Chapter III

CHAPTER III.

MEDIAEVAL DEFENCES OF CHRISTIANITY: A. D. 780—A. D. 1611.

§ 1. Preliminary Statements.

The Mediaeval period, which includes 800 years from the first part of the 8th to the first part of the 16th century, was engaged chiefly in reducing the past results of theological investigation and controversy to a systematic form, and a scientific unity. Of this period, however, not more than four centuries witnessed any very great activity of the theological mind. Scotus Erigena, during the 9th century, shows signs of acute intellectual life, and by reason of his active and inquiring spirit becomes a striking object in that age of growing superstition and ignorance. Alcuin, the brightest ornament of the court of Charlemagne, and the soundest thinker between John of Damascus and Anselm, also throws a pure and serene ray into the darkness of the dark ages. It is not however until Scholasticism appears, that we perceive in the Church the reappearance of that same deep reflection which in Augustine settled the principal questions in Anthropology, and that same subtle analysis which in Athanasius constructed the Nicene Symbol. For three centuries, extending from Anselm to Aquinas (1075-1275), we find the theologians of the Church collectively endeavoring to rationalize Christianity and construct a philosophy of religion, with an energy and intensity of thinking that is remarkable. We shall mention only the more general tendencies and results of this mediaeval speculation, in their relation to the History of Apologies.

The old attacks upon Christianity by the Jews and Pagans had now ceased. Mohammedanism, which had come into existence, although it boasted of some learning, and made some few literary attacks upon Christianity, was far more formidable with the sword than with the pen. Defences were now called out mainly against skepticism and doubts within the Church itself. This skepticism was sometimes open and sometimes concealed; sometimes it was conscious and intended, and sometimes it was unconscious and unintentional. This latter species of skepticism, which is a very interesting form of unbelief, and exists more generally than appears at first sight in all ages of the church, springs out of an unsuccessful endeavour to fathom the depths of theology, and to construct a true philosophy of Christianity. The thinker sometimes supposes himself to have solved the problem, when he has in reality only undermined the doctrine. In attempting with perfect seriousness and good faith to rationalize religion, he has in reality annihilated it. Some of the Schoolmen are a striking example of this. Minds like Amalrich of Bena, and David of Dinanto, in attempting to discover and exhibit the true nature of the deity, and the relation between creation and the creator, in reality enunciated a pantheistic theory of God and the universe. These men however were in and of the visible Church, and supposed that they were promoting the scientific interests of Christianity. There is reason to believe that they were sincere in this belief. They were unconsciously skeptical. Seeking to establish Christianity upon an absolutely scientific basis, they dug up the very lowest and most solid stratum upon which the entire structure rests,—the stratum of theism. On the other hand, Schoolmen like Anselm, Bernard, and Aquinas, more profound students of revealed truth, and possessing a deeper Christian experience, continued the defence of Christianity upon substantially the same grounds, and by the same methods, that we have seen to have been prevalent in the Ancient Church.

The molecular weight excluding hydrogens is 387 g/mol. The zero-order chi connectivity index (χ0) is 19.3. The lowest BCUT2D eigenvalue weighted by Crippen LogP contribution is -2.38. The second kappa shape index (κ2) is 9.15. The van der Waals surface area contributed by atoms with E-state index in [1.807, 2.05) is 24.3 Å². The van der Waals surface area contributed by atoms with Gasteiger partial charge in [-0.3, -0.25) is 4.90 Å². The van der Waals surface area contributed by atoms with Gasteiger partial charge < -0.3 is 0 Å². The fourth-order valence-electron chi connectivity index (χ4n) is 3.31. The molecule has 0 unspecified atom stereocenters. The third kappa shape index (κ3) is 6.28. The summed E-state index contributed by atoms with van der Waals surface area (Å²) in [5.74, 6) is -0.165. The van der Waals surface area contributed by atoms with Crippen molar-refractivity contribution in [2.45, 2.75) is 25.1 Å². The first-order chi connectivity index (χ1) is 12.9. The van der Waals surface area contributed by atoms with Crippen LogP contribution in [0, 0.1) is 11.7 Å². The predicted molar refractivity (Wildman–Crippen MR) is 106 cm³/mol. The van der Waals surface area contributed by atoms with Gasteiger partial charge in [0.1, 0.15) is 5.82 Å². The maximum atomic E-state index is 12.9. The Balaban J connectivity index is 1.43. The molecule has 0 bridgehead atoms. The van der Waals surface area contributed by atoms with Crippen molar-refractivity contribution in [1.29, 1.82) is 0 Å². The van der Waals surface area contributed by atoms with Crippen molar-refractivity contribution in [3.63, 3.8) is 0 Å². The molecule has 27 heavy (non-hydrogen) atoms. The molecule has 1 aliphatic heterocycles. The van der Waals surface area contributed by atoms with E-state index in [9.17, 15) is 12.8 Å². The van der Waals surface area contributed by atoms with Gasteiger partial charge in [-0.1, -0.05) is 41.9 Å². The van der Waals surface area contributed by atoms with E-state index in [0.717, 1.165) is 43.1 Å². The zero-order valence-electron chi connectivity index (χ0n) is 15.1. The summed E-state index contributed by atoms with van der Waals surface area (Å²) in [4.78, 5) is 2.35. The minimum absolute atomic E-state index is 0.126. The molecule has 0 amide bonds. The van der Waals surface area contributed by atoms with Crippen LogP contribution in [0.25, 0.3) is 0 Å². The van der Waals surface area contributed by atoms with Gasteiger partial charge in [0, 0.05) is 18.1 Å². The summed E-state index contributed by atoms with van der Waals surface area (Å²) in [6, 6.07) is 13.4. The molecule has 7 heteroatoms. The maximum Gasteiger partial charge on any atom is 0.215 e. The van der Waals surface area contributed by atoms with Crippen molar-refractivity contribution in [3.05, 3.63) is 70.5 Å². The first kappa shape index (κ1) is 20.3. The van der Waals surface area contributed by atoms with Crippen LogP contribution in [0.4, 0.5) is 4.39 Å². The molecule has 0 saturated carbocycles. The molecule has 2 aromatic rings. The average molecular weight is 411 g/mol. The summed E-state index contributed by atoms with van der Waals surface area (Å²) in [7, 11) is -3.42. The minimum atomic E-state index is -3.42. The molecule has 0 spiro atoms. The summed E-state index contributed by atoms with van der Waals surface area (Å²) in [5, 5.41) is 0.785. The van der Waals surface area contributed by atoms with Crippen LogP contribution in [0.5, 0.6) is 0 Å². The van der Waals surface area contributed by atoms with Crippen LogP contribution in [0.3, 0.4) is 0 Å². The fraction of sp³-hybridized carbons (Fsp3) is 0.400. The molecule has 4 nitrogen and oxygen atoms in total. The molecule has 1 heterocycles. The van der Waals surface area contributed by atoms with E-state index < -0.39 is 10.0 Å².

§ 2. Apologetics of Anselm, Aquinas, and Bernard.

Anselm's view of the relation of reason to faith agrees thoroughly with that of Augustine, and was unquestionably somewhat shaped by it. His two tracts, the Monologium and Proslogion, indirectly exhibit his opinions upon this subject with great clearness and power, and defend the supernatnralism of Christianity with a metaphysical talent that has never been excelled. In the Proslogion, he says, "I desire certainly to [scientifically] understand that truth which my heart believes and loves; but I do not seek to understand that I may believe, but I believe that I may understand. For I believe the truth, because if I am unbelieving I cannot [philosophically] apprehend." Again he remarks, that "he who does not believe can have no experience, and he who has no experience cannot understand."1 Unless there be a consciousness, there can be no scientific analysis of consciousness or philosophical construction of its contents; and there can be no consciousness without faith in the object of consciousness. Yet, on the other hand, Anselm is as careful as was Augustine to insist upon the intrinsic rationality of Christianity, and to recommend the endeavour after a philosophical faith. In his tract upon the atonement, he assents to the assertion of his pupil Boso, that although the right order requires that we believe the profound mysteries of the Christian faith before we presume to discuss them upon grounds of reason, yet it is a neglect of duty, if after we are confirmed in our belief we do not study to understand what we believe.1 If after we have obtained the inward experience and consciousness we do not then strive to interpret our own experience, and comprehend our own Christian consciousness, we are guilty of an indifference towards the truth that has in it far more of indolence than of grace, was the opinion of both Augustine and Anselm.